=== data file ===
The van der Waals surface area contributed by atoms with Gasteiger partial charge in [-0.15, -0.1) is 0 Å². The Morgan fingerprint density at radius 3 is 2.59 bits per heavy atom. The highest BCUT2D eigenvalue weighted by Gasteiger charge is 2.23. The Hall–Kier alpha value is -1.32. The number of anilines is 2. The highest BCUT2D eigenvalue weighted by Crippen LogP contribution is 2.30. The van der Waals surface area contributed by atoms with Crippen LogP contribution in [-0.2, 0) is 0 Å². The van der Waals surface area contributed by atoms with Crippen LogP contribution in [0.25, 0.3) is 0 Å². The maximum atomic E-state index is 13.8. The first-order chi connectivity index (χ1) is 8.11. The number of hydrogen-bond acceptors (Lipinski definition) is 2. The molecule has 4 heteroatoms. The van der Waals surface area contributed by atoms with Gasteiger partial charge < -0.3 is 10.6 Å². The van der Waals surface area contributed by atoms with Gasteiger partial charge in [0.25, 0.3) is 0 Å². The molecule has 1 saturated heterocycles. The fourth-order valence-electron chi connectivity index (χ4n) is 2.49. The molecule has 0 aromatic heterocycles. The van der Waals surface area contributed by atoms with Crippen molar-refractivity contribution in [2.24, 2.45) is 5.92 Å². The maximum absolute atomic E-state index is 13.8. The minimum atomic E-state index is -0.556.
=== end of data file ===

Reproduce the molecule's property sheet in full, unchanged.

The van der Waals surface area contributed by atoms with Gasteiger partial charge in [-0.15, -0.1) is 0 Å². The Morgan fingerprint density at radius 3 is 2.59 bits per heavy atom. The highest BCUT2D eigenvalue weighted by Gasteiger charge is 2.23. The Hall–Kier alpha value is -1.32. The number of anilines is 2. The highest BCUT2D eigenvalue weighted by Crippen LogP contribution is 2.30. The van der Waals surface area contributed by atoms with Crippen LogP contribution in [-0.2, 0) is 0 Å². The van der Waals surface area contributed by atoms with Crippen LogP contribution in [0.25, 0.3) is 0 Å². The maximum atomic E-state index is 13.8. The first-order chi connectivity index (χ1) is 8.11. The number of hydrogen-bond acceptors (Lipinski definition) is 2. The molecule has 4 heteroatoms. The van der Waals surface area contributed by atoms with Gasteiger partial charge < -0.3 is 10.6 Å². The van der Waals surface area contributed by atoms with Gasteiger partial charge in [0.25, 0.3) is 0 Å². The molecule has 1 saturated heterocycles. The fourth-order valence-electron chi connectivity index (χ4n) is 2.49. The molecule has 0 aromatic heterocycles. The van der Waals surface area contributed by atoms with Crippen molar-refractivity contribution in [2.24, 2.45) is 5.92 Å². The maximum absolute atomic E-state index is 13.8. The minimum atomic E-state index is -0.556.